What is the pelvic floor and why does it become weak?
The pelvic floor is a complex layer of muscles and ligaments which stretches like a hammock from the pubic bone (at the front) to the tail end of the backbone (the coccyx, see the diagram).
The pelvic floor has several functions:
- It supports your pelvic and abdominal organs, especially when you are standing or straining
- It helps the opening of the bladder to stay closed when you cough, sneeze or strain
- It is used to control leakage of wind or motions from your lower bowel
- It helps to increase sexual awareness by tightening during intercourse
The pelvic floor can become weak because of childbirth, prolonged straining to empty your bowels, lack of exercise and the menopause, or simply as a result of ageing. A weak pelvic floor gives you less control so that you may leak urine when you exercise, cough, lift or sneeze.
How can exercising the pelvic floor muscles help?
Exercising the pelvic floor muscles can strengthen them so that, once again, they provide the support you need. This will improve your bladder control and improve (or even stop) leakage of urine. Like any other muscles in the body, the more you use and exercise them, the stronger they become.
How do I find the pelvic floor muscles?
It is not always easy to identify your pelvic floor muscles. Exercising them should not show at all “on the outside”.
Here is what to do:
Sit comfortably with your knees slightly apart. Imagine that you are trying to stop yourself from passing wind from the bowel. To do this, you must squeeze the muscle around the back passage. Try lifting and squeezing the muscle as if you have wind; you should be able to feel the muscle move and your buttocks or legs should not move at all. You should notice that the skin around your back passage tightens up and creates the sensation of lifting you from your chair.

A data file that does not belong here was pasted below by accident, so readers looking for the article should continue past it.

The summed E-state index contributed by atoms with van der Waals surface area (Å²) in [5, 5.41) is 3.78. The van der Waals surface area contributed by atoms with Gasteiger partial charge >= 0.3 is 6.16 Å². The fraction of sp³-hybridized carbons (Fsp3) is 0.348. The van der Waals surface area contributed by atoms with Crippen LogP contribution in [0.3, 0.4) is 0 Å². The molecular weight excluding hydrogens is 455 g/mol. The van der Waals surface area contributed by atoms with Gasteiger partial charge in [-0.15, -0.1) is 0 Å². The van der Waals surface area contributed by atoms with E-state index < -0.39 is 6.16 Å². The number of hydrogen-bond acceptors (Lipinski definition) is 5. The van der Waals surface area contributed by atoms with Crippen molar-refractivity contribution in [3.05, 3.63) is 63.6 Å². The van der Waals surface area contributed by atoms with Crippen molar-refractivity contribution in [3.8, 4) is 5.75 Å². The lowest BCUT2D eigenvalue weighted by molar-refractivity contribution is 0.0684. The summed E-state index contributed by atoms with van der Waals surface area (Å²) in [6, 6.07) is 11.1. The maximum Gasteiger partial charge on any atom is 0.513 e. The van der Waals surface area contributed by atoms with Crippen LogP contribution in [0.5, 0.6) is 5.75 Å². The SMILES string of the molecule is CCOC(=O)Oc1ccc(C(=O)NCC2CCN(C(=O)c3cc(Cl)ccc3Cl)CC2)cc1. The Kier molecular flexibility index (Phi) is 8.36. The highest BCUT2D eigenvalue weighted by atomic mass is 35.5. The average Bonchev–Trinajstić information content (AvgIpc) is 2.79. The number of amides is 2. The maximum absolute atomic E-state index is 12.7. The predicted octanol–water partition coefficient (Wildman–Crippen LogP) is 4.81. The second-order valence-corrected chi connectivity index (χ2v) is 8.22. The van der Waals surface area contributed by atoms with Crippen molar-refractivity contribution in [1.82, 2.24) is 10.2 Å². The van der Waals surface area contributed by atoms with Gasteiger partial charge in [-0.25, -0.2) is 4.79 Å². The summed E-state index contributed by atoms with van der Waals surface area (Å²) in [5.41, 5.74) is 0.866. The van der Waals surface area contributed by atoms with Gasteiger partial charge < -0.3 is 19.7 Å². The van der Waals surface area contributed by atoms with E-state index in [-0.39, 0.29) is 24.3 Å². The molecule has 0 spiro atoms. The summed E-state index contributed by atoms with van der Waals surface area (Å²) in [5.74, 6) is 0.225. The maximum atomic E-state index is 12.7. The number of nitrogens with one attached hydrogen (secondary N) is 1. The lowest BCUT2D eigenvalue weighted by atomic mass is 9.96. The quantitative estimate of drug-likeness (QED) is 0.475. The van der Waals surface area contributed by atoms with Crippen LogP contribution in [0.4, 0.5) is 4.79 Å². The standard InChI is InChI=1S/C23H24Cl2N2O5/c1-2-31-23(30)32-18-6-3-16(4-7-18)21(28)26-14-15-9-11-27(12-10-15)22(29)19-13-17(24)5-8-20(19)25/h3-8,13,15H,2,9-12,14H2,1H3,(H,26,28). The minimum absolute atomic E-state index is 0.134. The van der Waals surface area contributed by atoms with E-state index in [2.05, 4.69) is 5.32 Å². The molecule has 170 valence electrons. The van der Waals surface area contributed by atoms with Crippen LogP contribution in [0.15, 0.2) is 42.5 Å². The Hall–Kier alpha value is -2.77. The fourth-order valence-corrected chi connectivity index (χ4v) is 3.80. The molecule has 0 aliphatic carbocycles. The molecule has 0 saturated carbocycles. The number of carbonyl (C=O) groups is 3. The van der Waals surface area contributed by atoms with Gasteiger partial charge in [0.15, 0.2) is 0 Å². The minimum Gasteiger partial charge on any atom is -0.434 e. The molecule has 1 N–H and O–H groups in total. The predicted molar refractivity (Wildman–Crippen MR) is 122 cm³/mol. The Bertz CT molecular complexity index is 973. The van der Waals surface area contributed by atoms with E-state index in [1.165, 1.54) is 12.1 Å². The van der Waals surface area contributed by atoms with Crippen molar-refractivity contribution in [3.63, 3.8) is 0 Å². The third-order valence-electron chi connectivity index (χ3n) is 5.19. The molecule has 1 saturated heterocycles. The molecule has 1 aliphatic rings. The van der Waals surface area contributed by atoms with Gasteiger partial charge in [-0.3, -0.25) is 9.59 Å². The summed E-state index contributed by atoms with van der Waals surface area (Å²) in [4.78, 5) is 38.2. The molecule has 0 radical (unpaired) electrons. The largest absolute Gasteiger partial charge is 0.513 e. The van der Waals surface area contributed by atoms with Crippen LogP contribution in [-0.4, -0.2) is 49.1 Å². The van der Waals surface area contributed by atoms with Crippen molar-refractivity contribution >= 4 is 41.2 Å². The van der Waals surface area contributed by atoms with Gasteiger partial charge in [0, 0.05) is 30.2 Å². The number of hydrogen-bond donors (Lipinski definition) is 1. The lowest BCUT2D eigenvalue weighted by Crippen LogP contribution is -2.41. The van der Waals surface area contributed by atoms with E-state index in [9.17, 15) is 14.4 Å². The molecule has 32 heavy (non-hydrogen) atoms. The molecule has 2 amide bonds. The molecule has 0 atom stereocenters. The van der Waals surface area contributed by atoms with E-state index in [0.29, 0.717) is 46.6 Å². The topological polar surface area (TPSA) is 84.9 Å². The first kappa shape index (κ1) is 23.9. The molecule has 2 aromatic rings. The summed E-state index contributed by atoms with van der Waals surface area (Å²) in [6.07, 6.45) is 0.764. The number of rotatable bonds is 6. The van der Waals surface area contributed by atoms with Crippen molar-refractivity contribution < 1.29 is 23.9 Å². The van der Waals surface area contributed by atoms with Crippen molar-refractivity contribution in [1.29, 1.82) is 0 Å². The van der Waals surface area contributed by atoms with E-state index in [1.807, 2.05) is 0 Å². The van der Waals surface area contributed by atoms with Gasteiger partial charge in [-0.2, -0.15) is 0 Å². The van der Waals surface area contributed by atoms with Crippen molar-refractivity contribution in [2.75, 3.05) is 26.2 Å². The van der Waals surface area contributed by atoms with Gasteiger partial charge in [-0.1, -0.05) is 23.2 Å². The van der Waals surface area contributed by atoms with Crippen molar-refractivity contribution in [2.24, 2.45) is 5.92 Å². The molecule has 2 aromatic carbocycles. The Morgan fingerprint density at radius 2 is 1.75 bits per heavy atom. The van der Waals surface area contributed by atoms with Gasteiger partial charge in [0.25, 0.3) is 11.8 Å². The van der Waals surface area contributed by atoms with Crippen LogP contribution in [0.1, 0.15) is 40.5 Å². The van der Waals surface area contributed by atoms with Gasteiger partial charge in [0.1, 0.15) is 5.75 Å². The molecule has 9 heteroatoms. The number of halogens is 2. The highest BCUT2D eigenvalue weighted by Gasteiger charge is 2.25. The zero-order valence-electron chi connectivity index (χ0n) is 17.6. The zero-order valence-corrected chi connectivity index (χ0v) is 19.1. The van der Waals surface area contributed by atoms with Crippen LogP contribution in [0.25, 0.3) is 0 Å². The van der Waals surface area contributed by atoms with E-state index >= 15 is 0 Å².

Imagine that you are sitting on the toilet to pass urine and try to stop yourself from producing a stream of urine. You should be using the same group of muscles that you used before, but you will find this a little more difficult (do not try to stop the urinary stream when you are actually passing water, because this may cause problems with bladder emptying).
Try to tighten the muscles around your back passage and vagina, lifting up inside as if you are trying to stop passing wind and urine at the same time. Try to avoid tensing your abdomen, squeezing your legs together, tightening your buttocks or holding your breath. If you can master this, most of the muscle contraction should be coming from the pelvic floor.
How do I practise the exercises?
You need to develop two types of muscle activity, slow and fast.
To practice slow contractions, do the exercises above and try to hold the pelvic floor tight for up to ten seconds. Rest for four seconds and then repeat the contraction as many times as you can, up to a maximum of ten contractions.
To practice quick contractions, which will protect you against leakage during coughing, laughing or exercise, draw the pelvic floor rapidly upwards and hold this for one second. Repeat up to a maximum of ten times.
Aim to do one set of slow contractions followed by one set of fast contractions six times a day.
This patient information leaflet provides input from specialists, the British Association of Urological Surgeons, the Department of Health and evidence based sources as a supplement to any advice you may already have been given by your GP. Alternative treatments can be discussed in more detail with your Urologist or Specialist Nurse.
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Bladder cancer nurse practitioner (haematuria, chemotherapy and BCG)
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Urology nurse practitioner (stoma care)
Urology nurse practitioner (stone disease)
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